RE lessons standalone however, where there are appropriate links to be made, they are to be encouraged so that the children gain even greater context and understanding to those enquiries and links being made – PSHE is a good example of where there is often a cross curricular link. This in turn is aimed to develop the philosophy of children being able to make their own choices and decisions regarding religion and belief.

Curriculum

EYFS

Children will learn about religion and develop an understanding of religious beliefs, teachings, sources and practices. They will learn about similarities and differences between different religious and cultural communities in this country. This will be done by drawing on their own experiences and what has been read in class when comparing different religions and cultures.

From Year One, two religions will be studied each year. All year groups focus three terms on Christianity, whilst each year group has a different second religion to study so that it may be explored in more depth.

Children will learn about the following religions:

    • Christianity
    • Judaism
    • Sikhism
    • Buddhism
    • Hinduism
    • Islam

Throughout the units, children are encouraged to be involved in discussions and follow lines of enquiry which may arise in their lessons. This may require the use of additional resources to those provided within the Discovery RE programme. Where possible and appropriate, it is hoped that the use of visits and visitors may engage the children further and provide them with a deeper and clearer understanding of the content.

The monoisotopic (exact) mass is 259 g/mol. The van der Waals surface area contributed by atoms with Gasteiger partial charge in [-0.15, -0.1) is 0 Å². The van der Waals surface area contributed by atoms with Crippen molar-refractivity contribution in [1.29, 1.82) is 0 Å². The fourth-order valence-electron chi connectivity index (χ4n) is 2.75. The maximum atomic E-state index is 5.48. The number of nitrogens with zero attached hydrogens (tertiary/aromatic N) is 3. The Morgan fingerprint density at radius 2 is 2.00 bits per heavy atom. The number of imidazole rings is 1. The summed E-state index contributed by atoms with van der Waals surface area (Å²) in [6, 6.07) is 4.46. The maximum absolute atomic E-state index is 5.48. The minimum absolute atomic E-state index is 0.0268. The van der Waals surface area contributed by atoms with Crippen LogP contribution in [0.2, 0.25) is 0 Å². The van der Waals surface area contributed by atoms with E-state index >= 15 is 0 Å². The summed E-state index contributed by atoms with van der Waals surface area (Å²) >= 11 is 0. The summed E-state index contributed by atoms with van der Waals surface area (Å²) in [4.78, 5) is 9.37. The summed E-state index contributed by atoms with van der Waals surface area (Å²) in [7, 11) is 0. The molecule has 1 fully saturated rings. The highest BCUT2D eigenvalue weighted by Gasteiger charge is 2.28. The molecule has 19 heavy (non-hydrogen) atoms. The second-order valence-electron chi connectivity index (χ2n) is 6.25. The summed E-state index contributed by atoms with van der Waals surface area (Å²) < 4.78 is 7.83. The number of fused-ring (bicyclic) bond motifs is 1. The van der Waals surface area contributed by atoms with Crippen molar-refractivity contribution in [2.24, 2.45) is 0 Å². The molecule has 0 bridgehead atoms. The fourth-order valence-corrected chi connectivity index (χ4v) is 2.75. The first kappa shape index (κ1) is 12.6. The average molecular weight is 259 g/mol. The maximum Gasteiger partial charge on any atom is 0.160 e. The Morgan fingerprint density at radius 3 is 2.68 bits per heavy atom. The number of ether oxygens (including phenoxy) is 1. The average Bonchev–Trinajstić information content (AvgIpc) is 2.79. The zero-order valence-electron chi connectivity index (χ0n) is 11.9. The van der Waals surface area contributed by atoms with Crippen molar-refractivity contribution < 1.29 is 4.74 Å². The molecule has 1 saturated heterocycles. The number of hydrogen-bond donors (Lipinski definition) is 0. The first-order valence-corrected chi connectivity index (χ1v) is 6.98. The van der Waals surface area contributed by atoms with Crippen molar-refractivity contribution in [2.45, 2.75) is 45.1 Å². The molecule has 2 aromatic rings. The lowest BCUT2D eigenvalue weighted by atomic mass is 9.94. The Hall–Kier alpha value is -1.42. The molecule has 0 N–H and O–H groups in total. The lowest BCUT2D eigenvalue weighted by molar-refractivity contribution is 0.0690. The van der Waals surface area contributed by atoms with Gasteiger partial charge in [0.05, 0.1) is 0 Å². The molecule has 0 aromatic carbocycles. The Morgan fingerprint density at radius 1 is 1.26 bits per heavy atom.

Enrichment

Enrichment activities are an important part of our school curriculum as they extend children’s learning through new experiences and opportunities. For example: taking part in RE based assemblies delivered by external visitors of different faiths, visiting places of worship and participating in religious celebrations and festivals.

IMPACT

Our program of study enables children to increase and deepen their knowledge and understanding of key concepts in RE. These concepts relate to the religions and world views studied. The areas of enquiry or key concepts in RE can be described like this:

    • beliefs, teachings, sources of wisdom and authority;
    • experiences and ways of living;
    • ways of expressing meaning;
    • questions of identity, diversity and belonging;
    • questions of meaning, purpose and truth;
    • questions of values and commitments.

The enquiry approach to RE allows children to appreciate and understand what progress they have made during a sequence of lessons. The use of an enquiry question at the beginning of a topic ensures that children are able to focus on the answers they have to that question at the end of a topic.